The second scene (1:00:36) takes place at a staff meeting, and again shows misuse of organizational behavior by Vladmir and another psychiatrist. Vladmir tries to prove his validity to leave the Hospital for the Prison, but is rebuffed by the psychiatrist. He uses rational persuasion every time the psychiatrist judges him based on surface-level characteristics. “If you don’t like my face, that has nothing to do with my mental stability,” Vladmir defends himself. He claims that other inmates hurt him, and that the environment is harmful and unhealthy based on the fact that other inmates often destroy everything after he finishes cleaning up. However, the psychiatrist, like Dr. Ross, looks away and laughs.
He is perceived to be mentally insane based on his style of communication. He gets emotional in reaction to the indifference of inmates and psychiatrists. The psychiatrists in the state facility have informational, expertise, and legitimate power to evaluate Vladmir’s emotional stability, to determine the amount of medications he should take, and to decide whether Vladmir is eligible to go back to the normal prison. Vladmir’s overused rational persuasion tactics have proven to be ineffective and create personally negative outcomes. It would be in his best interest to restrain his speech and manners in front of everyone, but Vladmir does not recognize that.
The psychiatrists and staff can only form impressions of Vladmir based on their interactions. First, the overgeneralized qualities of a schizophrenic paranoid, such as being irrational, illogical, and insane, frame their impression. Second, Vladmir’s attitudes and behaviors, in turn, offend the staff’s legitimacy and expertise in having ultimate control over his case. Despite his explanation, including that it is more reasonable for him to return to the other facility because there are self-improvement activities, the staff purposefully shun and ridicule his opinions. The more he explains, the more they loathe him. They commit the perception error of selective interpretation in that they only heed surface-level information, such as Vladmir’s agitation, impatience, fast speech, which reinforces the stereotype.
The staff meeting is obviously perfunctory. The psychiatrist does not even let Vladmir further explain by asking the guards to take him away. In the scene a nurse is smoking and watching him hallow-eyed without affection. She and other onlookers show boredom and impatience as he tells his story over and over again. The staff meeting reaches the result to prescribe him with more drugs and tranquilizers. It seems a rash decision devoid of empathy or responsibility to many spectators. Indeed, when the film was first viewed by outside audiences, the reaction was controversial. Bridgewater State Hospital went to court against Zapporah Films, which later limited screening to institutions in related fields (Grant, 2006), because the authority of the Hospital thought larger audiences would see them in a negative light.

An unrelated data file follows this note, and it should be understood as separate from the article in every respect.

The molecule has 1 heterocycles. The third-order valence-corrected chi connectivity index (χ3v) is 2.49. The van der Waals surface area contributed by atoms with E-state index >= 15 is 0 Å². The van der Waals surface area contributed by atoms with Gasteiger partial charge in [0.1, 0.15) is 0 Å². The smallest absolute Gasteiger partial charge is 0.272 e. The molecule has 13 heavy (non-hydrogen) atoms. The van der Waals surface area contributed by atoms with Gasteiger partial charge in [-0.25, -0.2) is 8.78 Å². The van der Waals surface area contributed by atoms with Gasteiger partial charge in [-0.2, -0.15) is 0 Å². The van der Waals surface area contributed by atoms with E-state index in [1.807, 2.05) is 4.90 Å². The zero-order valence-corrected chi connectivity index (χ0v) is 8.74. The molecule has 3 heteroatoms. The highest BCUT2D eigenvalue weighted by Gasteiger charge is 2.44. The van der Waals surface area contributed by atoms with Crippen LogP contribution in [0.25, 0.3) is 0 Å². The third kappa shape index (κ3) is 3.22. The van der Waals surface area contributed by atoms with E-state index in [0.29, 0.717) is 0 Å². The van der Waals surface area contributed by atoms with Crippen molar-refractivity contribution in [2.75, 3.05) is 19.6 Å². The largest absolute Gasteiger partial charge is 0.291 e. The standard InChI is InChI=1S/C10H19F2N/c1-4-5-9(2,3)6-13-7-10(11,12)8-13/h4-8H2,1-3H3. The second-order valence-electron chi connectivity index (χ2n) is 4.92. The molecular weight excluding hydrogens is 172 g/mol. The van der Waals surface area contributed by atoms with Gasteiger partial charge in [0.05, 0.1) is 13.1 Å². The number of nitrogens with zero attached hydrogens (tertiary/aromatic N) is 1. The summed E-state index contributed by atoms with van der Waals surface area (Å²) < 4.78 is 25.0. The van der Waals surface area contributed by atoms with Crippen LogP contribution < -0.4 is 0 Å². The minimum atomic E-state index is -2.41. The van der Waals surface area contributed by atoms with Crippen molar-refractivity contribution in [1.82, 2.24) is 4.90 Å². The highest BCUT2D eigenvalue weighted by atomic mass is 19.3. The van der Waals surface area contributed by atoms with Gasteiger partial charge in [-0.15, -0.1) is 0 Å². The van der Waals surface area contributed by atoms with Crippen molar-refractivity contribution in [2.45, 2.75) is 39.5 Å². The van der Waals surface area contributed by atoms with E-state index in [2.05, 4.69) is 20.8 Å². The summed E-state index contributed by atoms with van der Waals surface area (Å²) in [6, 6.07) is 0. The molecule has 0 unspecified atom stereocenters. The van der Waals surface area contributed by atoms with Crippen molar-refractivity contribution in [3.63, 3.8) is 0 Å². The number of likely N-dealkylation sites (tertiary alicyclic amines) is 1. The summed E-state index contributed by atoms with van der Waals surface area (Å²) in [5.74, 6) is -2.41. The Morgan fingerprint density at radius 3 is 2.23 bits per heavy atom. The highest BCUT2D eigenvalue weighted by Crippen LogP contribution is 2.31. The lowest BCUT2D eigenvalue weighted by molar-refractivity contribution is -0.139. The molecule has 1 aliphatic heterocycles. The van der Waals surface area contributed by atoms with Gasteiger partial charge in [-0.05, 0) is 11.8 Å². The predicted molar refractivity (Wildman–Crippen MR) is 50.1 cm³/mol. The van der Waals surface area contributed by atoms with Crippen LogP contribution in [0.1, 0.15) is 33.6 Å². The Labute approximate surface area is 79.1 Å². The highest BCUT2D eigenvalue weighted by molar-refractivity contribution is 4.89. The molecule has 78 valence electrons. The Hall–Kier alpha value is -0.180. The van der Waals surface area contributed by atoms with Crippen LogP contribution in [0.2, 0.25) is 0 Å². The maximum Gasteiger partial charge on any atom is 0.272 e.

The means of communication, perception, and assertion of power is used to negatively impact a certain population, in this case, the inmates. Supposing that there is hope for the staff and inmates’ interaction to improve, Vladmir should learn to effectively display his emotions because his strong emotionally-driven speech and body language have interrupted his ability to convince people and led to negative stereotyping of him as emotionally unstable. For those in power, instead of suppressing and ignoring inmates’ accounts, which creates fear and anger among the inmates, the staff should allow room for appropriate displays of emotions, actively listen to Vladmir, give timely feedback, and use nonverbal communication such as eye contact, leaning over, and clear language. In terms of using their legitimate and expertise power, they should provide more information on how they form their decision to avoid their decision being seen as arbitrary and unprofessional.
Grant, B. K. (2006). Five Films by Frederick Wiseman. Los Angeles: University of California Press.
Phillips & Gully. (2012). Organizational Behavior: Tools for Success, 2nd Edition.
Wiseman, Frederick. (1967). Titicut Follies. https://www.youtube.com/watch?v=4jBiSALYC08&t=3860s